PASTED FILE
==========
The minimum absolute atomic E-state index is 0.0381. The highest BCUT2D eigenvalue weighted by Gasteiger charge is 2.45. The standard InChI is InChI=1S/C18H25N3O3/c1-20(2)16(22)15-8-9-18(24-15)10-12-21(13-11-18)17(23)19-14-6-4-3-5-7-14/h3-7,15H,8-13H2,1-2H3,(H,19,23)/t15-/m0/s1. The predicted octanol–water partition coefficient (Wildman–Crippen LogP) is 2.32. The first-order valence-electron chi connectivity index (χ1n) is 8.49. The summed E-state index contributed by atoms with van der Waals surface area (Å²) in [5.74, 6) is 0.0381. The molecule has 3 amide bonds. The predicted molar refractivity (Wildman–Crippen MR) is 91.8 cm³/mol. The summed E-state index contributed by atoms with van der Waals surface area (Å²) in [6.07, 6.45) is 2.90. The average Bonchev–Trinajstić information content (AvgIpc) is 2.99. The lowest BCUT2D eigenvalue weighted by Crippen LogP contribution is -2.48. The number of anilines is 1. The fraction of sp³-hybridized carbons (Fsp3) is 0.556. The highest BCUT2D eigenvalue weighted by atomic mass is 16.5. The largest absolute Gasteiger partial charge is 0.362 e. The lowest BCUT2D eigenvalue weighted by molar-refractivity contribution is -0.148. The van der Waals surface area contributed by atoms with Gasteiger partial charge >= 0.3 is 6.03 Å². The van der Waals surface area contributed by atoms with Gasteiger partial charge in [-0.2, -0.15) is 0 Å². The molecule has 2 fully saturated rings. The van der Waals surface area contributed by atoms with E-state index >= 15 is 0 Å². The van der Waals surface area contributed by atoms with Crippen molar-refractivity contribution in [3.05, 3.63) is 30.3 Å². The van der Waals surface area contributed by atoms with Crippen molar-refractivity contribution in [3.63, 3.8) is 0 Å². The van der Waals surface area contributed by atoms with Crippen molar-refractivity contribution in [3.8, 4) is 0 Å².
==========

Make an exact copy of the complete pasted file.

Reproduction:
The minimum absolute atomic E-state index is 0.0381. The highest BCUT2D eigenvalue weighted by Gasteiger charge is 2.45. The standard InChI is InChI=1S/C18H25N3O3/c1-20(2)16(22)15-8-9-18(24-15)10-12-21(13-11-18)17(23)19-14-6-4-3-5-7-14/h3-7,15H,8-13H2,1-2H3,(H,19,23)/t15-/m0/s1. The predicted octanol–water partition coefficient (Wildman–Crippen LogP) is 2.32. The first-order valence-electron chi connectivity index (χ1n) is 8.49. The summed E-state index contributed by atoms with van der Waals surface area (Å²) in [5.74, 6) is 0.0381. The molecule has 3 amide bonds. The predicted molar refractivity (Wildman–Crippen MR) is 91.8 cm³/mol. The summed E-state index contributed by atoms with van der Waals surface area (Å²) in [6.07, 6.45) is 2.90. The average Bonchev–Trinajstić information content (AvgIpc) is 2.99. The lowest BCUT2D eigenvalue weighted by Crippen LogP contribution is -2.48. The number of anilines is 1. The fraction of sp³-hybridized carbons (Fsp3) is 0.556. The highest BCUT2D eigenvalue weighted by atomic mass is 16.5. The largest absolute Gasteiger partial charge is 0.362 e. The lowest BCUT2D eigenvalue weighted by molar-refractivity contribution is -0.148. The van der Waals surface area contributed by atoms with Gasteiger partial charge >= 0.3 is 6.03 Å². The van der Waals surface area contributed by atoms with Gasteiger partial charge in [-0.2, -0.15) is 0 Å². The molecule has 2 fully saturated rings. The van der Waals surface area contributed by atoms with E-state index >= 15 is 0 Å². The van der Waals surface area contributed by atoms with Crippen molar-refractivity contribution in [3.05, 3.63) is 30.3 Å². The van der Waals surface area contributed by atoms with Crippen molar-refractivity contribution in [3.63, 3.8) is 0 Å². The van der Waals surface area contributed by atoms with Crippen molar-refractivity contribution in [3.8, 4) is 0 Å².